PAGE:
To find a part-time job, first figure out when you'd be available to work. If you're free during weekdays, a clerical or banking job might be a good fit. If nights and weekends are more convenient, consider industries with expanded hours, like retail and bard service.

To apply for a part-time job, some employers request that you send a resume and cover letter. Others ask that you simply show up and fill out an application.

If you go to fill out an application, dress professionally. Along with your resume, bring all the information you'll need, such as:

Names and addresses of previous employers
Dates of previous employment
Names and phone numbers of references
Driver's license or other government-issued ID


When you meet with the hiring manager, make sure you confirm the hourly wage and the number of hours you'd be working per week.

A Job Search Is Always in Season

Timing is key to a job search. And that's never more true than when looking for a seasonal job.

Here's a calendar of sample seasonal jobs:

WINTER
The holidays are the perfect time to look for a job at a retail store or even at a package delivery service. U.S. retailers will hire 400,000 to 500,000 holiday workers for the 2002 holiday season, predicts the National Retail Federation.

SPRING
You may not need to file your taxes until April 15, but the tax-season hiring rush starts in January. Tax preparation companies hire seasonal workers to help prepare returns, and the Internal Revenue Service and state tax departments need extra employees to process them.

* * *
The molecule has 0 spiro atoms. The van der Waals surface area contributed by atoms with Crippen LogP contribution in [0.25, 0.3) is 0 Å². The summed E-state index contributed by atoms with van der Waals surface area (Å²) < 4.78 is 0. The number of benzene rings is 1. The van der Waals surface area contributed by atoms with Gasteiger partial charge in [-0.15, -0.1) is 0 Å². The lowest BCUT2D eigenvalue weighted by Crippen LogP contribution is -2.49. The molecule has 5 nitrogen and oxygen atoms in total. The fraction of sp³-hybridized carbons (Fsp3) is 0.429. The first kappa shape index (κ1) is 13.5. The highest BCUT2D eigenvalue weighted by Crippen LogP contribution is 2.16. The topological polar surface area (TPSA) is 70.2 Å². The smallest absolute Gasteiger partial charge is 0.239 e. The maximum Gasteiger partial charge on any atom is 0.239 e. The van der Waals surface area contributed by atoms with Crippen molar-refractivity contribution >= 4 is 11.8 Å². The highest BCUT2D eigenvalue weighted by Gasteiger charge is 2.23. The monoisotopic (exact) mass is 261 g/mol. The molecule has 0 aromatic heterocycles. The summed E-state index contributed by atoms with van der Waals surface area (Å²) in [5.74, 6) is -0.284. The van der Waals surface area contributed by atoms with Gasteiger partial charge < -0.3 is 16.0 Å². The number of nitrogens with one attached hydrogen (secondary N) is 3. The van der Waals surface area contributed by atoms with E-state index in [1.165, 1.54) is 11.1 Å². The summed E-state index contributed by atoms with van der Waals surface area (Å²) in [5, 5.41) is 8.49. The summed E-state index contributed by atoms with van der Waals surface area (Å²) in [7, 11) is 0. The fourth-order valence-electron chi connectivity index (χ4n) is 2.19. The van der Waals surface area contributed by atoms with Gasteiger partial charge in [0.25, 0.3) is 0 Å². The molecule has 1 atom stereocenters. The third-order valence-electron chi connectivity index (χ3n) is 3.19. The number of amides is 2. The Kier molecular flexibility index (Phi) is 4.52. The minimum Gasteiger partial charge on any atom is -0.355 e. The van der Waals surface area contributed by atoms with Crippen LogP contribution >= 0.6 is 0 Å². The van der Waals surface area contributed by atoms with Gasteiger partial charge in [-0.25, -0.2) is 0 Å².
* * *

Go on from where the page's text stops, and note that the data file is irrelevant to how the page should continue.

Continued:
SUMMER
As summer approaches, hiring heats up in tourism. Theme parks, camps and hospitality companies staff up in anticipation of vacationers. Restaurants and retail stores often also hire seasonal help, especially in popular tourist destinations.

FALL
Though snow may seem far off in September, ski resorts and winter recreation areas start hiring in the fall. Political groups are also looking for workers to help with that final push before the November elections.

A cold job search can quickly heat up if you target seasonal jobs. You just need to know where to look, and when.

Working for Yourself

Why work for someone else when you can work for yourself?

At any point in time, about 10 million U.S. adults are starting a business, says a recent study.

"Starting a business" might sound intimidating, but you can always start small.

Lawn care, dog-walking and child care are entrepreneurial jobs that don't require a lot of time or money to get started. You may be surprised by the kinds of services you can charge for: At-home computer instructor, professional closet organizer, personal shopper and more.

If you're thinking of starting a business, first assess your skills: What are you good at? What do you like to do? And, most important, what service can you provide that people will pay for?

These sites have lots of useful information on small businesses:

Yahoo! Small Business
U.S. Small Business Administration


Once you've decided on a business, you need to spread the word. Tell everyone you know. Post flyers. (Get permission first.) Contact former colleagues and local businesses and organizations who might need your service. Get out there and market yourself!

A word of caution about home-based businesses: You may see ads saying you can earn millions of dollars from the comfort of your couch. While some of these jobs are legitimate, many are scams. Find out more about avoiding work-at-home scams here.